On Wed, Feb 21, 2018 at 06:32:00PM +0100, Andrew Jones wrote:
> On Thu, Feb 15, 2018 at 10:02:55PM +0100, Christoffer Dall wrote:
> > We already have the percpu area for the host cpu state, which points to
> > the VCPU, so there's no need to store the VCPU pointer on the stack on
> > every context switch.  We can be a little more clever and just use
> > tpidr_el2 for the percpu offset and load the VCPU pointer from the host
> > context.
> > 
> > This does require us to calculate the percpu offset without including
> > the offset from the kernel mapping of the percpu array to the linear
> > mapping of the array (which is what we store in tpidr_el1), because a
> > PC-relative generated address in EL2 is already giving us the hyp alias
> > of the linear mapping of a kernel address.  We do this in
> > __cpu_init_hyp_mode() by using kvm_ksym_ref().
> > 
> > This change also requires us to have a scratch register, so we take the
> > chance to rearrange some of the el1_sync code to only look at the
> > vttbr_el2 to determine if this is a trap from the guest or an HVC from
> > the host.  We do add an extra check to call the panic code if the kernel
> > is configured with debugging enabled and we saw a trap from the host
> > which wasn't an HVC, indicating that we left some EL2 trap configured by
> > mistake.
> > 
> > The code that accesses ESR_EL2 was previously using an alternative to
> > use the _EL1 accessor on VHE systems, but this was actually unnecessary
> > as the _EL1 accessor aliases the ESR_EL2 register on VHE, and the _EL2
> > accessor does the same thing on both systems.
> > 
> > Cc: Ard Biesheuvel <ard.biesheu...@linaro.org>
> > Signed-off-by: Christoffer Dall <christoffer.d...@linaro.org>
> > ---
> > 
> > Notes:
> >     Changes since v3:
> >      - Reworked the assembly part of the patch after rebasing on v4.16-rc1
> >        which created a conflict with the variant 2 mitigations.
> >      - Removed Marc's reviewed-by due to the rework.
> >      - Removed unneeded extern keyword in declaration in header file
> >     
> >     Changes since v1:
> >      - Use PC-relative addressing to access per-cpu variables instead of
> >        using a load from the literal pool.
> >      - Remove stale comments as pointed out by Marc
> >      - Reworded the commit message as suggested by Drew
> > 
> >  arch/arm64/include/asm/kvm_asm.h  | 14 ++++++++++++++
> >  arch/arm64/include/asm/kvm_host.h | 15 +++++++++++++++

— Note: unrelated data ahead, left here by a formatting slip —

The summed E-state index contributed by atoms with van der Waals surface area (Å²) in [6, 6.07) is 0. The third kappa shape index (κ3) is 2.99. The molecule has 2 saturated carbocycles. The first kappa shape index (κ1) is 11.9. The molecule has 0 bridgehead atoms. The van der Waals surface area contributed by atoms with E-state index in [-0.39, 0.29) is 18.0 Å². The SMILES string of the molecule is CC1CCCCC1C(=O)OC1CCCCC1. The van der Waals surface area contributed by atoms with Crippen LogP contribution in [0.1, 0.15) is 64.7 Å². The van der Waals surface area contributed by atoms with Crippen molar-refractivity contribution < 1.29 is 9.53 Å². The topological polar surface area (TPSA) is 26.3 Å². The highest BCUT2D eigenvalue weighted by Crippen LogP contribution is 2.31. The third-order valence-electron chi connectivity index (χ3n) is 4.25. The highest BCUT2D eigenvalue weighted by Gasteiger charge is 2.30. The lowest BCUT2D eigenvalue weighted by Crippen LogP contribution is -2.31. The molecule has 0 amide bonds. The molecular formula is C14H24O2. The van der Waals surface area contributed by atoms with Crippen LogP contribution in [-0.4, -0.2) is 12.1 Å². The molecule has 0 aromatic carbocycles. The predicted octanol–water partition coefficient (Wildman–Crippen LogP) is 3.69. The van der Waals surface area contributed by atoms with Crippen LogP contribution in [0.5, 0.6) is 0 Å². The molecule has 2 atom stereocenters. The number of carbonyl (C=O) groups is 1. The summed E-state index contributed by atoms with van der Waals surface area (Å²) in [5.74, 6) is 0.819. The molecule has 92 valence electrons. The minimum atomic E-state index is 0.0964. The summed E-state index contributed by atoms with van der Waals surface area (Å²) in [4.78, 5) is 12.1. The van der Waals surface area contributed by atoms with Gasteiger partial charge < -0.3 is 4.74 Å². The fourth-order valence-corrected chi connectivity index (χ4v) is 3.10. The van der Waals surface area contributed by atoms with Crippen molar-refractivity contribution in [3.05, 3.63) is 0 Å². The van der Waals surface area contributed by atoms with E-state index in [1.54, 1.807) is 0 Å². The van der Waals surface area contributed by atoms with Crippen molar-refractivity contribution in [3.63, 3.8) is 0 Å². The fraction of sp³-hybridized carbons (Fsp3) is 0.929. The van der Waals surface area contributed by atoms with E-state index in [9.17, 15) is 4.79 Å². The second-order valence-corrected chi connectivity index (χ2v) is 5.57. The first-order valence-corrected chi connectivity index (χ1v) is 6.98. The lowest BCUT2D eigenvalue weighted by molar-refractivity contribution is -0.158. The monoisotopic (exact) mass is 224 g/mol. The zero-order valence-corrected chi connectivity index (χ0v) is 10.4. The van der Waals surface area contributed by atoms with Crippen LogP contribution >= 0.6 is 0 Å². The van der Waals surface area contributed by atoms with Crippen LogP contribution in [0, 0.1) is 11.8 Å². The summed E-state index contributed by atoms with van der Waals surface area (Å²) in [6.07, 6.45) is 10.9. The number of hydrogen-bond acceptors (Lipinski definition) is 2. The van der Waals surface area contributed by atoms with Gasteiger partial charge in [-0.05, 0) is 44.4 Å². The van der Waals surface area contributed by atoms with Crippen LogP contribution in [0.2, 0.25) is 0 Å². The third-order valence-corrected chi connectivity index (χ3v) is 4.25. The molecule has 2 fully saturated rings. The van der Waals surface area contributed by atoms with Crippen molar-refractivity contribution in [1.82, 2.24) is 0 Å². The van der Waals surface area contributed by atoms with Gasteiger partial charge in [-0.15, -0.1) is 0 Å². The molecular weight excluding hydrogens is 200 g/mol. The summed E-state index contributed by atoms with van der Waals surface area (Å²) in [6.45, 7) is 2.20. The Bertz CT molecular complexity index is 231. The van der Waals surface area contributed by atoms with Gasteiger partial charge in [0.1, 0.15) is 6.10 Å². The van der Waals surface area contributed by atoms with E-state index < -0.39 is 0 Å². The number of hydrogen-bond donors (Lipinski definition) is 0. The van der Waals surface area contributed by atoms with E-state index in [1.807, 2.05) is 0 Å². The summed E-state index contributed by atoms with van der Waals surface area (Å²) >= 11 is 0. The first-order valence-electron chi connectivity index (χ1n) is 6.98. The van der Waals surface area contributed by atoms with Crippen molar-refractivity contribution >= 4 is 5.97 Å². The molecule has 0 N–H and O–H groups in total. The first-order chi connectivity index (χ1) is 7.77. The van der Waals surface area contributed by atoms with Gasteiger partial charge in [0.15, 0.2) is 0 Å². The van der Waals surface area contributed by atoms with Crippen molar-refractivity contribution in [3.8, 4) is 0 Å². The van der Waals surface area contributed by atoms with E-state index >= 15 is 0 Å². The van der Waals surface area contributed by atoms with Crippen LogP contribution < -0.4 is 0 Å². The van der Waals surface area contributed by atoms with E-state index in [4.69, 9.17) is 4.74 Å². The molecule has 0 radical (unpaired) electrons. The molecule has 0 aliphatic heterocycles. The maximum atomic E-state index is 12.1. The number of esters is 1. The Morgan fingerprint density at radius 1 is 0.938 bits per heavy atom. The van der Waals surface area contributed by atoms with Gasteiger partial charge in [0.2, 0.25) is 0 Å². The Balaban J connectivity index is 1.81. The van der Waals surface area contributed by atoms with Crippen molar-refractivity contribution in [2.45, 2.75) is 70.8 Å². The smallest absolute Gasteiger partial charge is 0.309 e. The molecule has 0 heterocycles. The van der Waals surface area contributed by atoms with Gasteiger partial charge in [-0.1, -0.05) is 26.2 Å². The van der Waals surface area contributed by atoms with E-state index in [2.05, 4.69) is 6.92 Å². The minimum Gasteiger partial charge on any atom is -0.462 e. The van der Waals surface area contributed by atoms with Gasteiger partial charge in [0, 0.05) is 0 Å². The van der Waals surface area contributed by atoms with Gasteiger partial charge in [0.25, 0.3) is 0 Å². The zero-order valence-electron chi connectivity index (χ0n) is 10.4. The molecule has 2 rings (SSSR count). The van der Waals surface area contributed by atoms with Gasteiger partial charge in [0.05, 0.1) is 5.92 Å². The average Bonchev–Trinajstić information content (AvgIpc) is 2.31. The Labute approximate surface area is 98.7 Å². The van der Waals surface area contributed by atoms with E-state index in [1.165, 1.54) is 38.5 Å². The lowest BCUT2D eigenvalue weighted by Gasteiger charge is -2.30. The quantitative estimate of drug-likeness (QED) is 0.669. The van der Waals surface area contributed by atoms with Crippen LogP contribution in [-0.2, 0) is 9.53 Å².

> >  arch/arm64/kernel/asm-offsets.c   |  1 +
> >  arch/arm64/kvm/hyp/entry.S        |  6 +-----
> >  arch/arm64/kvm/hyp/hyp-entry.S    | 31 +++++++++++++------------------
> >  arch/arm64/kvm/hyp/switch.c       |  5 +----
> >  arch/arm64/kvm/hyp/sysreg-sr.c    |  5 +++++
> >  7 files changed, 50 insertions(+), 27 deletions(-)
> > 
> I'm not clear on the motivation for this patch. I assumed it enabled
> simpler patches later in the series, but I did a bit of reading ahead
> and didn't see anything obvious. I doubt it gives a speedup, so is it
> just to avoid stack use? Making it easier to maintain these assembly
> functions that span a couple files? If so, should it be posted separately
> from this series? If not, could you please add some more text to the
> commit message helping me better understand the full motivation?

In the past we've had difficulties debugging things where we messed up
the stack because we couldn't get back to the normal world with no
reliable way to get the vcpu pointer.  That was the rationale for
storing the vcpu in a register as opposed to on the stack before.

We only recently changed that so that we could use tpidr_el2 to access
per-CPU variables.  Given that the vcpu pointer can already be found via
per-CPU variables, it makes sense to do that.

In terms of performance, your argument can be applied in isolation to
most patches in this series, and that was the initial approach I took in
the optimization work, only optimizing things that appeared significant
and would likely result in significant changes.  The results were
disappointing.  It was only when I included every micro-optimization for
the critical path that I could think of, that we were able to observe
order of magnitude improvements for some workloads.  Subsequent
measurements confirmed this, it was hard to measure individual benefits
from each patch, but overall the changes matter.

> Besides my confusion on motivation, it looks good to me

In that case, unless there's an argument that the code has become too
hard to understand, ...

> Reviewed-by: Andrew Jones <drjo...@redhat.com>
...then thanks!
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